Friday, 26 January 2007

Opportunity / information / fodder

The familiarity of working with plant materials straight from the earth certainly makes one more observant of states of growing and decay.
The photographs of leaf litter, grass and manure tells me that this would be ideal material to make something from. And if I combined it with the farmers words of concern it could lead me to intersting corners of the paddock.Particularly when the grass is slightly dampened with rain. Its a perfect opportunity.
This leads to that idea of linking the two cultures of the West as you name it. Colonial and Indigenous.
There are points of contact which have helped me to develop this way of seeing. First of course is my childhood development in rural West Australia , the make do concept of which my father was a great proponent.
Then when I began making fibre baskets (1979 age 34) It was as the exploration of plant materials actually sited in the bush. I went to where plants where growing and sat there sewing.This was far afield, the Goldfields, the Pilbara, the wheatbelt, a woman sitting under a tree sewing, now how much thinking time does that constitute. (The first picture here is a basket made in 1983 from mallee bark rolled around grass in a continuous length and stitched with linen thread whilst sitting in Goldfields landscape.)
Then doing academic studies at Curtin University gave me an intellectual framework and developed drawing and painting skills.
In 1991 I was invited to become invovled with Indigenous women through the Healthways project in Kalgoorlie.
This is really an important time because I started to learn Ngaanyatjarra language from Pantjiti Mary Mclean a Ngaatatjarra woman. Mary is one of those people walked from the Western Desert to Mount Margaret Mission in the early 50's.
We have a very close friendship and to this day she speaks in language to me most of the time.
Though she resides in Kalgoorlie, my birthplace, her people live in the Western Desert, Warburton Ranges, Blackstone, Jamison , Docker River and Mtutijulu.
As with many older people removed from their land she does not openly reference cultural practices however the very act of us spending so much time together and connecting with all her relations meant so much has rubbed off on me in other ways.
It is very complex. At this point indescribable. (The second image is Mary and I at Curtin University 2001)
However coming to understand so much more about naming, words,practices, responsibilities, inequities and opportunism certainly slowly showed me a what I had the skills and werewithal to pursue.
And that is still only part of it, probably the knockabout life I have lead is mostly responsible for the at least the way I think deductively.
Understanding Ngaatatjarra language (in a very modest way) has been like the map of my mind was completely renamed.
It is both liberating (cant get lost), confronting (where do I belong) and a privilege (responsibility of being privy to words).

You can see I was a dead ringer to be a maker of ideas with all this lot inside my head.
Though materials have been the major language of my work, whatever is at hand (lifestyle) is fair game for me, moving from native plant material, (an enviromental issue) to fodder ( a colonial issue) is an exciting step for me.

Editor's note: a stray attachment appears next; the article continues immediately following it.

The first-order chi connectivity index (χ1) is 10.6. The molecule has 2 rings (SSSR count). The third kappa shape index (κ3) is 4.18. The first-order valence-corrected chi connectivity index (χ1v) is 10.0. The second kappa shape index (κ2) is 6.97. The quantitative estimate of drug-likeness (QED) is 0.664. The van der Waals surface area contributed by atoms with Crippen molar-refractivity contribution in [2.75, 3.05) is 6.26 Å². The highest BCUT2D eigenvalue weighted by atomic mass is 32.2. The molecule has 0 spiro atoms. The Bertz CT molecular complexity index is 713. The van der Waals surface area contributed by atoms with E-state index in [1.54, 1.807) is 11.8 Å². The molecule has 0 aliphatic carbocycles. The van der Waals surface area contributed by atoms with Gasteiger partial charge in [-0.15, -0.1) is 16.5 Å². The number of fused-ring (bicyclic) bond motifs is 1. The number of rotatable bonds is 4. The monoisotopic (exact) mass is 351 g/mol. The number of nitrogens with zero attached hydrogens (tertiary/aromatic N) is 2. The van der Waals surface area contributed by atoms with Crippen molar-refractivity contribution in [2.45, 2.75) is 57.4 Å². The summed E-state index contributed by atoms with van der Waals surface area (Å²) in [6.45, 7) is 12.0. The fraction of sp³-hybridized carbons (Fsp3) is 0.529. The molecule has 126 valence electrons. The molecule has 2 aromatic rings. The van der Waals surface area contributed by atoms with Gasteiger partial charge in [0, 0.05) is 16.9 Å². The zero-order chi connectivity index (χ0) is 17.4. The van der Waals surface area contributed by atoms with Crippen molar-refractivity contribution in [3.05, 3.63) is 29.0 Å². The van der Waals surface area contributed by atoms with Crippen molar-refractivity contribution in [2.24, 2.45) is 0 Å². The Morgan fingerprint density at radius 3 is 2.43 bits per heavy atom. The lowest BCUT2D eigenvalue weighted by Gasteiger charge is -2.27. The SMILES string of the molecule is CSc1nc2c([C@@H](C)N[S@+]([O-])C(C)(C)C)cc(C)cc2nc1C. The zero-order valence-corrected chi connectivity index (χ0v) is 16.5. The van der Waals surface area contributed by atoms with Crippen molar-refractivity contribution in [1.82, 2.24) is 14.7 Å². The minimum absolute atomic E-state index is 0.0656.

There are other materials which are used repeatedly, for instance, seeds, bracts, leaves and it is the meaning intepreted through these that can be read. All of these things combined with used clothing and fabrics comes close to expressing what I think needs to be stated.

With regard to workshops, there are broadly speaking two strands of reasons women are drawn to participate in them.
First is the desire for opportunity and second is the desire for information, with an intemediate strand containing portions of both.
I have found that Aboriginal women are enthusiastic to be given the opportunity to make baskets etc,
Thisbe found this also in her early days of getting basketry going with the Western Desert women. You have been to the grass event at Alice Springs where it was this amazing nest of women, grass and coloured raffia. Even though there were many non Aboriginal women there , they were learning simply by sitting observing what the Minymas (women) were doing. (The third photo is Mrs Benson with women at the workshop)
Whereas if I do a workshop with non indigenous women then it is a mixture of history, techniques, materials, and potential outcomes. It is expected to be like that and it seems to be highly liberating for many.
When FORM did the Cultural Strands workshop in Kings Park last year, 100 women came and we had bales of fodder opened in the centre of it all, all these women, hopped into it with only very basic information. Their forms came naturally, so perhaps as much as anything it is the many different materials which it make it difficult to understand in regular workshops. This points to our desire for diversity. Where as the Aboriginal women from the remote communities have to be satisfied with grass and colour, sometimes feathers, wigs etc.But always grass.
I am curently stitching the red lining I remvoed from the red dress. It is a flimsy worn garment. I am stitching ininti beans across the top of it. Dreaming of dance. its an appropriate follow onto the way its outer covering was used. The outer and the inner.

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